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464th Tactical Airlift Wing
464th Tactical Airlift Wing Insignia
Active 1943 – 1945, 1953 – 1971
Country United States
Branch United States Air Force
Role Bomber, Tactical Airlift
Part of Tactical Air Command

The 464th Tactical Airlift Wing was a theater airlift unit of the United States Air Force during the Cold War. It served in the United States under Tactical Air Command between 1953 – 1971. Its predecessor was the USAAF 464th Bombardment Group of World War II.




Operational Units

World War II

  • 776th Bombardment Squadron 1943–1945
  • 777th Bombardment Squadron 1943–1945
  • 778th Bombardment Squadron 1943–1945
  • 779th Bombardment Squadron 1943–1945

Cold War

  • 777th Tactical Airlift Squadron (PB) 1954–1971
  • 778th Tactical Airlift Squadron (PG) 1954–1971
  • 779th Tactical Airlift Squadron (PR) 1954–1971

Stations Assigned

Aircraft Flown

B-24 of the 464th Bomb Group on a bomb run

Operational History

World War II

Constituted as 464th Bombardment Group (Heavy) on 19 May 1943 (activated 1 Aug). After B-24 combat training, moved to the Mediterranean Theater of Operations, Feb–Apr 1944, with the air echelon training for a few weeks in Tunisia before joining the remainder of the group in Italy.

Assigned to the 55th Bombardment Wing of Fifteenth Air Force, Apr 1944 – May 1945, operating primarily as part of the strategic bombardment force that disrupted German industry and communications. Flew long-range missions to attack such objectives as marshalling yards, oil refineries, oil storage facilities, aircraft factories, and chemical plants in Italy, France, Germany, Poland, Czechoslovakia, Hungary, Austria, Romania, Yugoslavia, and Greece.

Notable missions of the Oil Campaign of World War II included bombings of the Ploesti Concordia Vega refinery on 18 May 1944, the marshalling yards and oil refinery at Vienna on 8 Jul 1944 (1st DUC), and the Pardubice oil refinery and nearby railroad tracks on 24 Aug 1944 (2nd DUC).[1]

Sometimes engaged in support and interdictory operations. Supported Allied forces during the Operation Dragoon invasion of Southern France in Aug 1944. Hit railroad centers to assist the advance of Russian troops in southeastern Europe in Mar 1945. Bombed enemy supply lines to assist the advance of US Fifth and British Eighth Army in northern Italy in Apr 1945.

Moved to Trinidad in Jun 1945. Assigned to Air Transport Command. Inactivated on 31 Jul 1945.

Cold War

Redesignated 464th Troop Carrier Group (Medium). Activated in the US on 1 February 1953. Assigned to Tactical Air Command at Lawson AFB, Georgia. Used C-46 and C-119 aircraft.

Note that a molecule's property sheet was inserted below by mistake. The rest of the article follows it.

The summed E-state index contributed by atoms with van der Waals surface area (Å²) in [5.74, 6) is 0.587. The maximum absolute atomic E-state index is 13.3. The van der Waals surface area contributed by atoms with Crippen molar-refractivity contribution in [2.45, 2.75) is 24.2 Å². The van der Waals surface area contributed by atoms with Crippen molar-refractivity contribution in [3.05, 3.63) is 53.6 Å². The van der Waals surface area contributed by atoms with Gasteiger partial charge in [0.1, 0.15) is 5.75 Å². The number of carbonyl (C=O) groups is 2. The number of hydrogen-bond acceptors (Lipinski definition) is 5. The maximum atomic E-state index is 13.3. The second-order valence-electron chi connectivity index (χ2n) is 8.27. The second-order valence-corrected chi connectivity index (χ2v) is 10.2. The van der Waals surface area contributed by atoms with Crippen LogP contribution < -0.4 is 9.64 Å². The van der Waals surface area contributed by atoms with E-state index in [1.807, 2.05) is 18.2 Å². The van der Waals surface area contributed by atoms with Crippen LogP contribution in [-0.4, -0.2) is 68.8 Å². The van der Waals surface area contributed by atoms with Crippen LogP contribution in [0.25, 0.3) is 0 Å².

On 21 September 1954, Ninth Air Force transferred the 464th Troop Carrier Wing, which specialized in tactical airlift operations to Pope AFB, North Carolina.

The unit (later redesignated 464th Tactical Airlift Wing on 1 March 1966) provided tactical airlift of troops and cargo, participated in joint airborne training with Army forces, and took part in tactical exercises in the United States and overseas. The wing provided aeromedical airlift and flew humanitarian missions as required.

Until it was inacivated, the 464th usually had two or more tactical squadrons deployed overseas at any one time, supporting airlift operations in Central America, Europe, the Middle East, the Far East, and Southeast Asia.

At Pope, the 464th received the Mackay Trophy for humanitarian operations in the Congo in 1964. It participated in contingency airlift operations in the Dominican Republic, April 1965 – September 1966.

During its time at Pope, a major period of facility expansion occurred. The main runway, the taxiways, and the ramp were all expanded to support the 464th’s Fairchild C-119 "Flying Boxcar"s operations. During the 1950s and 1960s, aircraft upgrade was the primary trend at the North Carolina installation. The Fairchild C-123 Provider started replacing the C-119 in 1958, and in 1963, the first C-130 Hercules arrived, appropriately named “The North Carolina.” The 778th TAS was tail coded "PG" and its C-130Es had a green tail stripe.

The Wing was inactivated on 31 August 1971, being replaced by the 317th TAW.

See also


PD-icon.svg This article incorporates public domain material from websites or documents of the Air Force Historical Research Agency.

  1. ^ "Our Missions: The 464th BG Mission List" (html). The 464th Bombardment Group (H). Retrieved 20 March 2009.  
  • Hill, Michael. The 464th Bomb Group in World War II: In Action over the Third Reich with the B-24 Liberator. Atglen, Pennsylvania: Schiffer Publishing, 2002. ISBN 0-76431-628-1.
  • Maurer, Maurer. Air Force Combat Units Of World War II. Maxwell AFB, Alabama: Office of Air Force History, 1983. ISBN 0-89201-092-4.
  • Ravenstein, Charles A. Air Force Combat Wings Lineage and Honors Histories, 1947–1977. Maxwell AFB, Alabama: Office of Air Force History, 1984. ISBN 0-91279-912-9.

External links


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